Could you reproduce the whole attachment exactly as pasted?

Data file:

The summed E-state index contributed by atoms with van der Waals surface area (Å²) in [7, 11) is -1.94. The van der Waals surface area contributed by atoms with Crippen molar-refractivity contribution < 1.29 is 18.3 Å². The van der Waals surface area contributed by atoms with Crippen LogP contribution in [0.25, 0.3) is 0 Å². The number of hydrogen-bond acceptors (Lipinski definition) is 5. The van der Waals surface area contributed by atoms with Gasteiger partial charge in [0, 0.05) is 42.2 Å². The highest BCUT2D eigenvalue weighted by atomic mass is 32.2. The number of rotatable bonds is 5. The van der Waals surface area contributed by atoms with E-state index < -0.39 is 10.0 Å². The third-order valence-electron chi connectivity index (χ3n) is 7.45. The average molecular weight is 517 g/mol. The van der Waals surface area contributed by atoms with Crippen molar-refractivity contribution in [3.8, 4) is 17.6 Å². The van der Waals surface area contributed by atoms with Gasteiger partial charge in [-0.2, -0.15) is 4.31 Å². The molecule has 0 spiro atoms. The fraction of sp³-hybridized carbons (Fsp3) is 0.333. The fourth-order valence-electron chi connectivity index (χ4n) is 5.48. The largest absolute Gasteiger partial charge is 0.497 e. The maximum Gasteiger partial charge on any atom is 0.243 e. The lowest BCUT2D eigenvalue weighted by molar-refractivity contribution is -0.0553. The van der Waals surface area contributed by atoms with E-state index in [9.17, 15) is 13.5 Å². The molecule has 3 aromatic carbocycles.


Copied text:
The summed E-state index contributed by atoms with van der Waals surface area (Å²) in [7, 11) is -1.94. The van der Waals surface area contributed by atoms with Crippen molar-refractivity contribution < 1.29 is 18.3 Å². The van der Waals surface area contributed by atoms with Crippen LogP contribution in [0.25, 0.3) is 0 Å². The number of hydrogen-bond acceptors (Lipinski definition) is 5. The van der Waals surface area contributed by atoms with Gasteiger partial charge in [0, 0.05) is 42.2 Å². The highest BCUT2D eigenvalue weighted by atomic mass is 32.2. The number of rotatable bonds is 5. The van der Waals surface area contributed by atoms with E-state index < -0.39 is 10.0 Å². The third-order valence-electron chi connectivity index (χ3n) is 7.45. The average molecular weight is 517 g/mol. The van der Waals surface area contributed by atoms with Crippen molar-refractivity contribution in [3.8, 4) is 17.6 Å². The van der Waals surface area contributed by atoms with Gasteiger partial charge in [-0.2, -0.15) is 4.31 Å². The molecule has 0 spiro atoms. The fraction of sp³-hybridized carbons (Fsp3) is 0.333. The fourth-order valence-electron chi connectivity index (χ4n) is 5.48. The largest absolute Gasteiger partial charge is 0.497 e. The maximum Gasteiger partial charge on any atom is 0.243 e. The lowest BCUT2D eigenvalue weighted by molar-refractivity contribution is -0.0553. The van der Waals surface area contributed by atoms with E-state index in [9.17, 15) is 13.5 Å². The molecule has 3 aromatic carbocycles.